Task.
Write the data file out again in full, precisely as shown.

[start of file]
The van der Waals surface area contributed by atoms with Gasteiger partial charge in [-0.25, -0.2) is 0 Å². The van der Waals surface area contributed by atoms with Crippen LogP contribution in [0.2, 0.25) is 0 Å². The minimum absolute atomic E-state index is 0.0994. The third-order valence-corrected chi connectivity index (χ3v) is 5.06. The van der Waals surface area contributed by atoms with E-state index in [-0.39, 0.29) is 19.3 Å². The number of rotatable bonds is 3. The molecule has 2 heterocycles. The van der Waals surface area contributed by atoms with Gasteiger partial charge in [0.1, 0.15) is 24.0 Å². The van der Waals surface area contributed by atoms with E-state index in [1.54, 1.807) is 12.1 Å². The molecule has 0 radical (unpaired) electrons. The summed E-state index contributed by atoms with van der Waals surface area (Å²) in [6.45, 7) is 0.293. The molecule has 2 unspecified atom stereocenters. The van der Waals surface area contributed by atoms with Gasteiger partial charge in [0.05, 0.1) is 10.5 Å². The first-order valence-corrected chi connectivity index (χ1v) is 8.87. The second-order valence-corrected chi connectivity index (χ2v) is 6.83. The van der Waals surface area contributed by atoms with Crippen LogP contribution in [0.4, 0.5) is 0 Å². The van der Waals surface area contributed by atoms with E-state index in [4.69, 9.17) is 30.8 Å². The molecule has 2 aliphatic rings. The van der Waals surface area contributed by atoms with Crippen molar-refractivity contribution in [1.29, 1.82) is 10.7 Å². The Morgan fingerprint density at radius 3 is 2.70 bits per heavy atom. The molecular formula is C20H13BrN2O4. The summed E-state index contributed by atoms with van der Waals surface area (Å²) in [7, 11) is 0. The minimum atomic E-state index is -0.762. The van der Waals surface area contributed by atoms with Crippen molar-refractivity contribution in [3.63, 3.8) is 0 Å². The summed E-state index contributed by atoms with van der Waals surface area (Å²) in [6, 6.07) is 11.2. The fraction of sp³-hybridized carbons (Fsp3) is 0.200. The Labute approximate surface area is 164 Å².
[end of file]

The van der Waals surface area contributed by atoms with Gasteiger partial charge in [-0.25, -0.2) is 0 Å². The van der Waals surface area contributed by atoms with Crippen LogP contribution in [0.2, 0.25) is 0 Å². The minimum absolute atomic E-state index is 0.0994. The third-order valence-corrected chi connectivity index (χ3v) is 5.06. The van der Waals surface area contributed by atoms with E-state index in [-0.39, 0.29) is 19.3 Å². The number of rotatable bonds is 3. The molecule has 2 heterocycles. The van der Waals surface area contributed by atoms with Gasteiger partial charge in [0.1, 0.15) is 24.0 Å². The van der Waals surface area contributed by atoms with E-state index in [1.54, 1.807) is 12.1 Å². The molecule has 0 radical (unpaired) electrons. The summed E-state index contributed by atoms with van der Waals surface area (Å²) in [6.45, 7) is 0.293. The molecule has 2 unspecified atom stereocenters. The van der Waals surface area contributed by atoms with Gasteiger partial charge in [0.05, 0.1) is 10.5 Å². The first-order valence-corrected chi connectivity index (χ1v) is 8.87. The second-order valence-corrected chi connectivity index (χ2v) is 6.83. The van der Waals surface area contributed by atoms with Crippen LogP contribution in [0.4, 0.5) is 0 Å². The van der Waals surface area contributed by atoms with E-state index in [4.69, 9.17) is 30.8 Å². The molecule has 2 aliphatic rings. The van der Waals surface area contributed by atoms with Crippen molar-refractivity contribution in [1.29, 1.82) is 10.7 Å². The Morgan fingerprint density at radius 3 is 2.70 bits per heavy atom. The molecular formula is C20H13BrN2O4. The summed E-state index contributed by atoms with van der Waals surface area (Å²) in [7, 11) is 0. The minimum atomic E-state index is -0.762. The van der Waals surface area contributed by atoms with Crippen molar-refractivity contribution in [3.63, 3.8) is 0 Å². The summed E-state index contributed by atoms with van der Waals surface area (Å²) in [6, 6.07) is 11.2. The fraction of sp³-hybridized carbons (Fsp3) is 0.200. The Labute approximate surface area is 164 Å².